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Date Posted: 29 May 2021
Dive into the wacky, wonderful world of barefoot shoes! If you’re curious about how barefoot shoes work and which Vivobarefoot shoes will suit you best, this is the blog for you.
Barefoot running is (possibly) less of a buzzword today than it was when Christopher McDougall released his cult classic novel Born to Run. But you don’t have to look far to find converts who swear by barefoot shoes.
Benefits of Barefoot Shoes
The popularity of barefoot shoes is growing for a reason. Where they’re used correctly, barefoot shoes have a range of benefits that runners and hikers love, including:
This blog by Vivobarefoot contains a bunch of adorable cartoons that sum up the benefits of barefoot shoes. Check it out for more information about the perks.
My trusty Vivobarefoot Primus Trail Firm Grounds after 2000km.
Transitioning to Barefoot Shoes
Many of us don’t run as nature intended. Running (or hiking) on pavement with poor foot strike patterns - formed during years of running in highly cushioned footwear - will likely lead to injury. It’s important to work up to wearing barefoot shoes. Here are some of the steps you can take to ensure an injury-free transition:
A Review of Vivobarefoot Shoes
Vivobarefoot is just one of the barefoot shoe brands in stock at Wildfire Sports. You can find an overview of the other brands here.
Vivobarefoot is known for its extensive range of relatively good looking barefoot shoes. In fact, I took my Vivobarefoot hiking boots as my sole pair of travel shoes for a 3-week trip to Europe in February this year (where I only had carry-on luggage). I didn’t feel underdressed at all in the pubs of London or the streets of Portugal. The thing is, the Vivobarefoot range is almost as wide as their toe box - so here’s an overview of what they’re for and who they suit.
Right at home in Portugal!
The Best Barefoot Hiking Boots: The Vivobarefoot Tracker
These are hands down my favourite hiking boots I’ve ever owned. The fact that they’re barefoot is just a perk! At present, they’ve survived a Canadian winter, 3 weeks of backpacking around Europe, and about a cumulative month of hiking without incident. I love that I can use them for light scrambling and really feel the ground, without it ever ‘pinching’ if I mis-step or land on a rock. They’re bigger than my climbing shoes, but they don’t look as wide or ‘clowny’ as some other brands.
Tracker Hiking Boots are recommended for: Anyone with normal to wide feet. Narrow feet might be better off in Merrells. They’re perfect for low-key casual attire, so hiking in them is optional really. But they’re great for any off-road adventures you have planned too.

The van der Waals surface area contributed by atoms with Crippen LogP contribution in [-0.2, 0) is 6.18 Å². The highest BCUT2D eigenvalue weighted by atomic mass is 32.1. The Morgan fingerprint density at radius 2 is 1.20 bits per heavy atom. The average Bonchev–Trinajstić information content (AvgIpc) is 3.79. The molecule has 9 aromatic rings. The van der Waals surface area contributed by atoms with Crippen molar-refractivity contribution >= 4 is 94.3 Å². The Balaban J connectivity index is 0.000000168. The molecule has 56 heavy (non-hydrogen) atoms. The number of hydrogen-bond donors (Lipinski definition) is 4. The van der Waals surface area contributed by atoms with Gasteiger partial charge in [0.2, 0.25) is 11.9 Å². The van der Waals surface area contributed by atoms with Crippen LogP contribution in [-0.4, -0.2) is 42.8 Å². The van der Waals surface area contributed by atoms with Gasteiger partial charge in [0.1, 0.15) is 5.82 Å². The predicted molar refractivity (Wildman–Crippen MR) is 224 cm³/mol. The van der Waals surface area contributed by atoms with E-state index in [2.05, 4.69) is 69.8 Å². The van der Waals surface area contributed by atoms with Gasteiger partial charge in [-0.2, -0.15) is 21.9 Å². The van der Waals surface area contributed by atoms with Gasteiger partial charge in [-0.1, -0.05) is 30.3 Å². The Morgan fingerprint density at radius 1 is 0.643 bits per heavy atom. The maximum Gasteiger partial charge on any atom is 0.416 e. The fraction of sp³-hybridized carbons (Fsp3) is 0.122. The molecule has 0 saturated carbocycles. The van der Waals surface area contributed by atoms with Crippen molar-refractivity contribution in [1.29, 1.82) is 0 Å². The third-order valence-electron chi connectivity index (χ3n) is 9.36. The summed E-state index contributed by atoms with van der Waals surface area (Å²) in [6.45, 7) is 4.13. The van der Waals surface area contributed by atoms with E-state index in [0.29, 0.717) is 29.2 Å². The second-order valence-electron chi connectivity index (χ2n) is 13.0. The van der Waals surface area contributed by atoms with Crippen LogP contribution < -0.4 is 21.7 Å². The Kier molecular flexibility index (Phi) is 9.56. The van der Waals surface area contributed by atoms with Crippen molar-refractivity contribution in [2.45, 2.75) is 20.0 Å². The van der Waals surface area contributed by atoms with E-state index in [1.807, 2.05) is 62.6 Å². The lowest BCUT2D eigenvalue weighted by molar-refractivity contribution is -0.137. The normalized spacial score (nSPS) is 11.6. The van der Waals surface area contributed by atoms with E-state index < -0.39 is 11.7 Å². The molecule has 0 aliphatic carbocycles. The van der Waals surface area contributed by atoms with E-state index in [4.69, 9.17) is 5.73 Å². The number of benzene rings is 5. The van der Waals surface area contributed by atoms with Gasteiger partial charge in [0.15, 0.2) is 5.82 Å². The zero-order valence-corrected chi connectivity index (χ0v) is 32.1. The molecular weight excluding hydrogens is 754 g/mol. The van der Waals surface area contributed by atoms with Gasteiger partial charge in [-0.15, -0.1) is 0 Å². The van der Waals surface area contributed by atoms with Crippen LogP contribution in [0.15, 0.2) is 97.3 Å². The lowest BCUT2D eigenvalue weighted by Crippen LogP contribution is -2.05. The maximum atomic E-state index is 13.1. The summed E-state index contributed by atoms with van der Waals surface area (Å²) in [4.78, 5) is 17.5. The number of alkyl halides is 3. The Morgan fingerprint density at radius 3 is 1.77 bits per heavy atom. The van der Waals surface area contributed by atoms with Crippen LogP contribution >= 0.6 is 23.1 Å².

Are there any cons to the Tracker Hiking Boot? The only real downside to the shoes is the price tag. They are expensive (mid to upper realm for hiking boots). But, given their durability and flexibility, I’m pleased with my investment.
The Best Casual Barefoot Shoes
Here’s where Vivobarefoot excels above all other barefoot brands: their stylish casual range. I have a pair of their older season Chelsea boots and their Soul of Africa slip ons. The slip ons are 3 years old at this point and show no real sign of wear and tear (despite me having given them plenty of opportunities). All I can say is, their shoes really are built to last.
Vivobarefoot’s Casual Range are recommended for: Anyone looking to transition to barefoot shoes and wanting to start during everyday activities; any barefoot converts who want a pair of barefoot shoes that’s actually stylish.
Vivobarefoot Trail Running Range
My first pair of Vivobarefoot shoes was their Primus Trail Firm Ground. More than 2000km later, they’ve been retired to vacation runners and they are a little blown out. But, considering what they’ve been through, they provide incredible value for money. You can choose your own adventure with Vivobarefoot’s off-road range. They come in firm ground and soft ground series - with the soft ground shoes having some very serious lugs on them.
Vivobarefoot Primus Trail Shoes are recommended for: Anyone looking to take their first steps in a barefoot trail runner.
Are there any cons to be aware of? I’ve done runs up to about 30km in these shoes without issue, but I always opt for zero-drop runners with a bit of cushion for longer runs. My go-to brands for zero-drop, cushioned shoes are Inov-8 and Altra. You can read my review of my Altra Lone Peak 4.0 here.
Barefoot Water Shoes
Water shoes are your feet’s best friend for everything from water sports to hikes with river crossings to lazy days by the lake. And any swim runs - if that’s your thing.
I honestly haven’t tried these - I’ve done plenty of river crossings in my Primus Trail shoes and they dry out fast enough for my needs. But I’ve heard good things about the grip and quick-dry functionality. They really have a cult-like following within the swim-run community.
Beyond the incredible comfort and flexibility, Vivobarefoot also works hard to minimise the impact of production on the environment. Their sustainability mission focuses on: efficiency, materials, product life, and performance. Vivobarefoot pride themselves on the innovation and technology that have gone into making thin, flexible soles that last longer. Incorporating thermal and puncture protection were additional unique challenges that they have overcome. So you can feel good about wearing Vivobarefoot too! Find out more about the Vivobarefoot Commitment to sustainability here.